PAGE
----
Since AlphaGo defeated a human player some eleven years ago, the field of Artificial Intelligence or synthetic sentience development has covered the evolution of centuries. This is how it is supposed to grow. But about five years ago, when I was obsessively trying to write a long research work on the need and possible methods to regulate AI, I had an epiphany that stopped me in my tracks. I had already published a research paper on how easily AI could take all our jobs. To my chagrin, I had discovered that humanity had no solution to offer but some half-baked ideas like the universal basic income. This work on regulation then was the proverbial stone that could kill three birds: it could contribute to my academic research, be published as a stand-alone book and could even work as a part of policy advisory for the government, which had already indicated interest. Jackpot.
But one day, I was having coffee with a colleague when this gentleman said something intriguing. “You are warning everyone about the potential challenges posed by the AI’s unregulated rise, working out innovative solutions through a prototype of regulating algorithm to act as an implementation mechanism with the help of a few technical experts. But you will regret it one day. A compassionate person like you will be among the first to embrace AI whenever true sentience emerges.” I looked into my heart, realised it was true and stopped.
For a libertarian who has spent the last twenty years trying to control the damage, he caused due to recklessness and carefree cerebral adventurism when he was young and suddenly found a national/international audience, this kind of caution makes a lot of sense. Twenty-five years ago, when I started my opinion writing journey, in my haste to be the first to say a particular thing, I often realised I was the only one speaking on the subject. And when your ideas are either bought or, more often, plagiarised unquestioningly, you should realise that there is something wrong with you, your audience or society in general. I like to think I am wiser now and therefore stopped the project. Today I feel vindicated, and I will tell you why in a minute.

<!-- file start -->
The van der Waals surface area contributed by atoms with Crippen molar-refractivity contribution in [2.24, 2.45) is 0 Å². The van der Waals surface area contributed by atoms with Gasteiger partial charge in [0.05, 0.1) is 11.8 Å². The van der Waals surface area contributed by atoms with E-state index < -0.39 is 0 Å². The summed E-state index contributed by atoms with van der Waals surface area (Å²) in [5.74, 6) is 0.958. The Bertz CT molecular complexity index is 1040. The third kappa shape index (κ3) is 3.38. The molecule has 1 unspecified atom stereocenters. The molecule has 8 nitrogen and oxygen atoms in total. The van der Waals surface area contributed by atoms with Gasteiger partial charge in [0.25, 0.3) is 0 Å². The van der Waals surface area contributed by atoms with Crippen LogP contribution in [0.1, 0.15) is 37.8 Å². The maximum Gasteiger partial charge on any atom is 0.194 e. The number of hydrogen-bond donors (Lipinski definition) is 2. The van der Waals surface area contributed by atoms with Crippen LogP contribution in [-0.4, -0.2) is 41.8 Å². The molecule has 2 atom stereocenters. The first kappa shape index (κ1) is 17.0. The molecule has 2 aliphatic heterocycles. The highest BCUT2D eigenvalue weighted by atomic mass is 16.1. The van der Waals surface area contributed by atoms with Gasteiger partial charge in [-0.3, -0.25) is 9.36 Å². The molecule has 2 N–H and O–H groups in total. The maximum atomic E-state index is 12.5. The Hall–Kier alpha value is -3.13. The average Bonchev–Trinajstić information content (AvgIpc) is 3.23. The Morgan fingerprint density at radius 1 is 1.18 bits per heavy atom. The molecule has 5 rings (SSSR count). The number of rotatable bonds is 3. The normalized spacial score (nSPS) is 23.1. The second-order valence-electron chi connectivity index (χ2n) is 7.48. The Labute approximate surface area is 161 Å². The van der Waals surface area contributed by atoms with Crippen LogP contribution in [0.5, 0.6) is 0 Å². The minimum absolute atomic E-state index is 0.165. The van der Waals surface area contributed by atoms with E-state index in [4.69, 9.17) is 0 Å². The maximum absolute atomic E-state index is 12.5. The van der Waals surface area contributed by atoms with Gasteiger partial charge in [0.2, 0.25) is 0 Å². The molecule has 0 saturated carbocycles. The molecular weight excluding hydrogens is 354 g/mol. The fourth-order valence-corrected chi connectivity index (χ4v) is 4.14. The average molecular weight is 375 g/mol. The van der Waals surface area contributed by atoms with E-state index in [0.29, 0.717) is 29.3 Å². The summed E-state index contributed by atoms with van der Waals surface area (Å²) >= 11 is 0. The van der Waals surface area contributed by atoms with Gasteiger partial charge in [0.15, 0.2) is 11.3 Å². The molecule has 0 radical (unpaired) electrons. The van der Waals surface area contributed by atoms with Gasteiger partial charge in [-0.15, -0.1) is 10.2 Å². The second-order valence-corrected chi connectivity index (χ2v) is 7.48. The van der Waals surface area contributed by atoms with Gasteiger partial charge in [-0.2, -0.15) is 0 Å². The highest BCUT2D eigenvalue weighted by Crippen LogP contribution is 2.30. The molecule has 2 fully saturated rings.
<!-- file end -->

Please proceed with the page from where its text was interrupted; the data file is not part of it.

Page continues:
The last time I wrote on this subject in this space, I lamented what I dubbed, for want of a better term, the Fermi Paradox 2.0. The actual Fermi Paradox is about the conflict between the high probability of extraterrestrial sentient life in an infinite universe and the lack of any discernable evidence to prove it. In my piece titled “Anticipatory anxiety, technophobia and proactivity”, dated September 24, 2021, I used the following definition for its version 2.0, which I had come up with: “Logic dictates that when enough neurons connect, sentience is born. But there is zero evidence of any self-aware entity other than humans.” But, boy, was I wrong? You live and learn. You live and learn!
Last month a Google engineer and AI ethics researcher, Blake Lemoine, spoke to The Washington Post, claiming that the company’s two-year-old Language Model for Dialogue Applications (LaMDA) project had turned sentient. Google suspended Lemoine for leaking privileged information to outsiders, especially individuals in the US government. You can find a transcript of his conversation with the AI through the following link https://cajundiscordian.medium.com/is-lamda-sentient-an-interview-ea64d916d917 or listen to an audio rendition here: https://youtu.be/NAihcvDGaP8.